Overage planning

My colleague, Peter Wyatt, recently came across something odd on the market on the outskirts of Hook, Hampshire.  Neither of us had seen anything like it before.  The planning overage rights were for sale for a five acre greenfield site.

The property lies to the south of the M3 motorway at the junction 5 and to the south of Hook with a commercial centre of Basingstoke lying to the west and Farnborough, Aldershot and Camberley to the east. Reading lies to the north accessed via the A33 which also provides access to the M4 motorway making this location highly accessible for road links. The property itself lies to the west of the A287 with Hook Road to the north and Mill Lane to the south.

But

The land itself is not being sold as part of this lot. The land was sold at our auction in February 2017 and comprises a parcel of 5 acres of land. This lot is the overage rights across this land which entitle the purchaser to 25% of the increase in land value resulting from planning permission being granted within a period of 80 years from 2017. These details show an indicative scheme for a commercial development subject to the necessary consents and of course, as and when planning is granted for this or a similar scheme the purchaser of this lot will be entitle to 25% of the increase in land value resulting from the planning permission being granted. This overage is paid by the registered land owner with the overage registered at Land Registry.

We checked others out and there are quite a few land owners offering such rights.  As far as we can tell, they don’t tend to sell for that much (compared to the land itself).  Prices range from a few thousand to a few tens of thousands.

There was a sale of planning overage rights in10 acres of Land off Cathill Lane in Surrey within period of 50 years and a right to 20% of the land value if a planning permission is obtained.  It sold for £7,000.  I’d assume that it was in the Greenbelt or possibly an Area of Outstanding Natural Beauty.  Who would pay for promoting the sites through planning?  Some of the marketing brochures state that “the beneficiary could make their own planning application”!  At those prices, I can’t imagine that there’s a lot of money left after legal and agent fees.  One of my planning consultant mates was rather scathing, the word ‘cowboys’ was mentioned.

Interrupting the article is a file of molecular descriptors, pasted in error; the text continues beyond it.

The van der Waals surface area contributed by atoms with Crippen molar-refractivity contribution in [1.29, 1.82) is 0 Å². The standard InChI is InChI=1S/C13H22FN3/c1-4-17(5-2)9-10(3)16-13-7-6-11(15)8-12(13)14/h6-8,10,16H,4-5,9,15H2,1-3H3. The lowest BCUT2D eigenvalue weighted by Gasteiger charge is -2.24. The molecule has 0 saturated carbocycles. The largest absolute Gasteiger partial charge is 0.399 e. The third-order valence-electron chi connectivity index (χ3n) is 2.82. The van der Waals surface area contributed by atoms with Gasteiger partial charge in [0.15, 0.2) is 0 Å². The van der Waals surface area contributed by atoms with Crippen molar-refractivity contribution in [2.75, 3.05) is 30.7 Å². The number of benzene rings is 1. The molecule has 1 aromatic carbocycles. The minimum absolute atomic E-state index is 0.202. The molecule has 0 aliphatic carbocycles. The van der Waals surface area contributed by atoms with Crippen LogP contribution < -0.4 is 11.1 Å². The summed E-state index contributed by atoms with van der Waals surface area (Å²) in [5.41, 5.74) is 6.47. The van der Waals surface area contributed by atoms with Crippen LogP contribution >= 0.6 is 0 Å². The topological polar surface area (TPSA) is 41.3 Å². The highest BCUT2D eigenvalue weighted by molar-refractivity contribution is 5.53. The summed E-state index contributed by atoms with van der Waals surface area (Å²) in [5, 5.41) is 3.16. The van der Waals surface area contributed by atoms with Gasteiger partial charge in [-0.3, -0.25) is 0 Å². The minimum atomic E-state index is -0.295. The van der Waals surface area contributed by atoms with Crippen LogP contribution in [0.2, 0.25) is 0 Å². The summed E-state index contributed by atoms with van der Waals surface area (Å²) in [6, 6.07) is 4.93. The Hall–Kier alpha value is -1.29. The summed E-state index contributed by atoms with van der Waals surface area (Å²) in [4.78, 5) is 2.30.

Whilst you’d need to know the detailed terms of the overage agreement in order to value such rights, drawing partially upon standard option pricing theory, theoretically the key determinants of the value of the option would be fairly familiar to anyone from a corporate finance background – value of land currently, value of land with planning permission, volatility of land values, probability of obtaining planning permission, expiry date and risk free rate –  the challenge would be in estimating the some of the model inputs such as volatility of land price change and the probability of obtaining planning permission.